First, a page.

We've pretty much conceded Spring is here in Southeastern Connecticut and not a moment too soon for most of us. Weekends and after-dinner evenings are spent working on yards, mowing grass, planting bushes and mapping out flower beds and vegetable gardens.
As I drive back and forth to work on Route 12, I keep waiting for my semi-official harbinger of summer to arrive. In Ledyard, on the same side as the Catholic Church and across the street from the Subway/Civil Engineers complex is a seasonal shack (I was going more for the assonance than a description) of a tiny place with a big parking lot that offers go-kart rides, batting cages and soft-serve ice cream. It's never been clear to me if it's a package deal or if you can choose one or the other.
The parking lot, which you can access from Route 12 at the foot of the hill just at the stop light, is a busy place most weekends from late Spring through early Fall as all manner of organizations use it as a staging area for fundraising car washes. There's hardly a rain-free Saturday when the Ledyard cheerleaders aren't holding up hand lettered signs to catch motorists' attention for the world's greatest "donation-only" car wash and there are always dirty cars and willing hands and hoses behind them.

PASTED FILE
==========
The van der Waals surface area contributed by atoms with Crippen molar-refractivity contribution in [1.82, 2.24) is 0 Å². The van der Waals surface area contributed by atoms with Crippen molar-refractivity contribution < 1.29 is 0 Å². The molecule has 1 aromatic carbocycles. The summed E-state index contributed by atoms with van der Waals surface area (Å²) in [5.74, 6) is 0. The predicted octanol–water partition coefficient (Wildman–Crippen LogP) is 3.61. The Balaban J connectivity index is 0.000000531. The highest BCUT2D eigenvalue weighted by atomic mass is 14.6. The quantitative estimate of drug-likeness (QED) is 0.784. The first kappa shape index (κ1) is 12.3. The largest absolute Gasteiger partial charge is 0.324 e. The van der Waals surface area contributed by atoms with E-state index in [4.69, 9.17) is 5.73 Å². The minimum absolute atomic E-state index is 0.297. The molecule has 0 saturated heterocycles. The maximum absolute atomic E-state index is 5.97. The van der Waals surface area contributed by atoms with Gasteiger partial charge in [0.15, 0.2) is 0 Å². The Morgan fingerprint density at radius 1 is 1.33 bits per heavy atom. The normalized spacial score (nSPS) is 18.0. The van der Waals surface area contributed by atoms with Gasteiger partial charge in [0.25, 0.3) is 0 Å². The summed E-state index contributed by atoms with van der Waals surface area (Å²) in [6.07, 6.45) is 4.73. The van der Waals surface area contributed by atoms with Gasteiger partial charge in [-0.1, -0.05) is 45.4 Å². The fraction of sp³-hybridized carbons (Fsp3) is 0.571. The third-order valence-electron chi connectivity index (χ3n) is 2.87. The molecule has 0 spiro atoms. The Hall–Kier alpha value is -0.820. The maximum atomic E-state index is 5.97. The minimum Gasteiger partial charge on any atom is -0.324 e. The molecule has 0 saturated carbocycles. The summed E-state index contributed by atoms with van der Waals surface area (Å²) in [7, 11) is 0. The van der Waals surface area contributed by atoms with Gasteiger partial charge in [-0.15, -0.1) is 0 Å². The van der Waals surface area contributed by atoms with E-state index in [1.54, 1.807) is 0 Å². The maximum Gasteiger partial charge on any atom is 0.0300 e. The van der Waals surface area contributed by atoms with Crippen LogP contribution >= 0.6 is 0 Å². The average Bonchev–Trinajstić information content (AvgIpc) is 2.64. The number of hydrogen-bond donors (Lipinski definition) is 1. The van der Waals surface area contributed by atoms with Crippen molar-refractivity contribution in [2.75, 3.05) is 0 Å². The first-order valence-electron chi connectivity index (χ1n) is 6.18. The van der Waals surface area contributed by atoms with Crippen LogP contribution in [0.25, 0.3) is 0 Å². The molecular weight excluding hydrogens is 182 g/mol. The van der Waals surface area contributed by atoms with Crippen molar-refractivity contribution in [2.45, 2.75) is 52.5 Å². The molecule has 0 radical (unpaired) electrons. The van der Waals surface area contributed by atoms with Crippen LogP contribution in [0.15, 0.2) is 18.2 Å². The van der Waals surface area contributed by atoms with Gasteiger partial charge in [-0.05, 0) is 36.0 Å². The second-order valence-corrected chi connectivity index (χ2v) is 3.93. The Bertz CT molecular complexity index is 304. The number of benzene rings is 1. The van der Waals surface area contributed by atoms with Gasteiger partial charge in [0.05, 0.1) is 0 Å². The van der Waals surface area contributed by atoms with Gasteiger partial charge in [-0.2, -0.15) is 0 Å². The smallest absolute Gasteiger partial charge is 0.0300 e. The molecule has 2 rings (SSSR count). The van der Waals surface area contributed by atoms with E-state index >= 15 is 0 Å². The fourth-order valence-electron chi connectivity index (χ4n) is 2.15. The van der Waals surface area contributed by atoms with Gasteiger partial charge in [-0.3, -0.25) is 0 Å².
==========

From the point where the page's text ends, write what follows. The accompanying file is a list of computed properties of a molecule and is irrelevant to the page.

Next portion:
So far, this year that hasn't happened. It always seemed to me to be a clever idea to have someone scrubbing away on my rims and tires while I was scarfing a chocolate soft-serve or swatting a few big flies over at the batting cages, except I've never actually stopped into the place. Seventeen years of driving past it, on average six days a week twice a day, is a heck of a lot of missed opportunities. I'm an advocate in theory, but come up a little short in reality as is so often the case in so many things.
I may not get the chance to ever change my ways as the place still has all of its plywood windows, so to speak, in place, but I am hoping that perhaps the owner is waiting for the Memorial Day before setting up the go-karts and unpacking the waffle cones. My concern is compounded by having no idea who owns the place or finding out what's happened to him (them?), if anything. Perhaps I could drop a note to the Town Council or even to the church.
I would assume that they might have some basic knowledge of the owner's whereabouts and intentions. And, quite rightly, I think they would share my disquiet over the continuing absence. Let's face it, those ice cream cones aren't going to lick themselves.